Education is a Task – Pay Heed


Education is a Task – Pay Heed

The term ‘Education Emergency’ remained a fancy slogan for me from day one that I heard it, coming out in a mechanical gush from the mouth of a foreign presenter reading his call paper at a conference on the status of education in the developing world. Later, it registered as a distant problem which was seldom highlighted in government reports and scarcely in national media.

 

The treatment meted out to the deteriorating status of education in the country would have gone unnoticed and completely out of sight had I not come across real life agents of positive change – the hundreds of children who were going to schools and simultaneously working in adult capacities to make ends meet for their families. These were the children of The Citizens Foundation, whom I met in my new role of a communications officer soon after I joined TCF – a high network NGO in Pakistan working in the field of formal education.

 

Besides the astounding statistics of having 830 school units nationwide that TCF had built over a span of 15 years, what intrigued me more were my meetings with a handful of TCF students studying in various TCF campuses across Pakistan (which in total number 115,000). Coming from less privileged communities, which were diverse in many aspects, these children represented hope and courage, not to mention the hardships that life had burdened them with and the adversities that they were expected to fight.

 

My first field visit took me to Machar Colony, one of the largest slums of Pakistan and home to more than 700,000 poverty-stricken people of Bengali origin who have no place to call their home and no basic amenities to make living bearable, if not sufficient. Shanty compounds which accommodate more than 20 people, often two families sharing single rooms, these homes were a far cry from even the slightest definition of a home. With more than could meet the eye, there was a peculiar stench in the surroundings and I learned majority of the population in the area, particularly children and womenfolk were employed as shrimp peelers by the local fisheries.  Children as young as five sat alongside their mothers in the early hours of the morning and very artfully shelled the frozen seafood with their little hands. These were the children who were left behind at homes only because they were on the waiting list, I was told. Thinking how parents could send out children as small as these out in the sea, I was glad to be proven wrong. These children were on the waiting list for admission in TCF school in the area. And that was where my trip took on a different meaning. I met Khadija.

 

Eight-year old Khadija cannot remember a day when she has not woken up to her mother’s callings of shelling the raw shrimp in past six years. Student of grade 2 now, Khadija is one amongst hundreds of children studying in the campus currently and from thousands who have passed out, when the school, one of the first five campuses funded by the founding members, was built 15 years ago. Studying science by a teacher who herself once was in Khadija’splace, there was only one thing that one could see radiating from both sides of the classroom. It was hope. Hope for a better tomorrow.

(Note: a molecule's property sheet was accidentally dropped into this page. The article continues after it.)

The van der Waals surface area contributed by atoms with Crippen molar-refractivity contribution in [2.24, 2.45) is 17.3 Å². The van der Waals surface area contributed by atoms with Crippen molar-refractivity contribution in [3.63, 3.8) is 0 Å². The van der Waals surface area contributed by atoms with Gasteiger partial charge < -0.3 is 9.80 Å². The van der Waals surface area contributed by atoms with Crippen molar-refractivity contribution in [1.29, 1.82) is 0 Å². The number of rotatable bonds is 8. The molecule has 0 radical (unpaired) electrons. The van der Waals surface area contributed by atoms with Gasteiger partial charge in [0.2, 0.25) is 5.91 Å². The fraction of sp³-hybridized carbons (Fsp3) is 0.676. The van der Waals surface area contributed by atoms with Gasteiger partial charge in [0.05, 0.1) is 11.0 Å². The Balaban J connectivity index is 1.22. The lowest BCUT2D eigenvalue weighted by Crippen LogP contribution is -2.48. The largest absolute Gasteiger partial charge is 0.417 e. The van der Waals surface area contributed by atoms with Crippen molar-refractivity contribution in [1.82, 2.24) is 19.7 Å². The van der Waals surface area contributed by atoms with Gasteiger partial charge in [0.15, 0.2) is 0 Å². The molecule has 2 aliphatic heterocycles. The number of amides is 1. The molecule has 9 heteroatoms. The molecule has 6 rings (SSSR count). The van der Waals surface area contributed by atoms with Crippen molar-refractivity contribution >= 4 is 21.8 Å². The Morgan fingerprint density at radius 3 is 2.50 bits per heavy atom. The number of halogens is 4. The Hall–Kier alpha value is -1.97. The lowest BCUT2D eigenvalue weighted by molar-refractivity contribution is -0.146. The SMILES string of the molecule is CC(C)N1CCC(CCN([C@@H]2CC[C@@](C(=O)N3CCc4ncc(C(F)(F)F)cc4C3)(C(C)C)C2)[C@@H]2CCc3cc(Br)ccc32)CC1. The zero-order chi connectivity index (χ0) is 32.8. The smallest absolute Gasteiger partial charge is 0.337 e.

Getting back to work, I could not help but dust off all those files and reports that once looked like fancy material for some boring seminar on education. They were hardcore facts, glaring right in my face.

 

 

The 18th Amendment Act 2010 makes education a fundamental right for all Pakistani citizens; however, one in ten of the world’s out-of-school children is a Pakistani.  To put this in numbers, a staggering 25 million out of Pakistan’s 70 million 5-to-19-year-olds are not in school. Out of these 25 million, 3 million will never be able to see the insides of a classroom. Given the profound youthful population of Pakistan, the impact of this bulk of largely uneducated youth, with limited skills, entering the workforce in the next 10 years is anybody’s guess.

 

The opening lines in the report were now clear: ‘The cost of not educating Pakistan equals to a flood every year. If we don’t act now, universal education will not be achieved in our lifetimes.’

 

The monster glared back at me.



Huma Iqbal

A Communications Officer with The Citizens Foundation. She is a regular blogger and writes on socio-economic issues of the South Asian region


  • Sami

    What a wonderful synopsis of education system in Pakistan. I feel so sad to read the statistics you have placed in front of us. Education is no doubt essential, for any human being, to survive in the society. Sadly Pakistan is on a verge of becomming a security state, rather than welfare state. I was blessed that i received higher education from Pakistan and USA, a gift from my parents, which i will cherish my entire life. I hope Pakistani Govt increase the Education GDP. Restructuring, of entire Govt schools, is required.

    Its so sad that we feel proud, on our natural reserves, but in reality a nation’s most important reserve is its young population. If only we can transform this youth into technical experts in Medical, Science and Technology. No one can stop us to be next Japan of this World. I feel sad that i am serving United States as an IT expert, I hope i can come back some day and serve my nation.

    Touching article, Thanks for sharing.

  • A.K Mohsin

    What TCF do and how wide network it has,I want to know for my knowledge.

  • Anonymous

    Comendable what TCF and orgnisations similar to it, are doing to provide that right enshrined in 18th amendment. In a country where that other fundamental right to life is often precarious, communities filling the gap left by inefficient governance, is the only way to get close to universal education in Pakistan in the next three decades-uphill task considering the numbers, but where there is a will….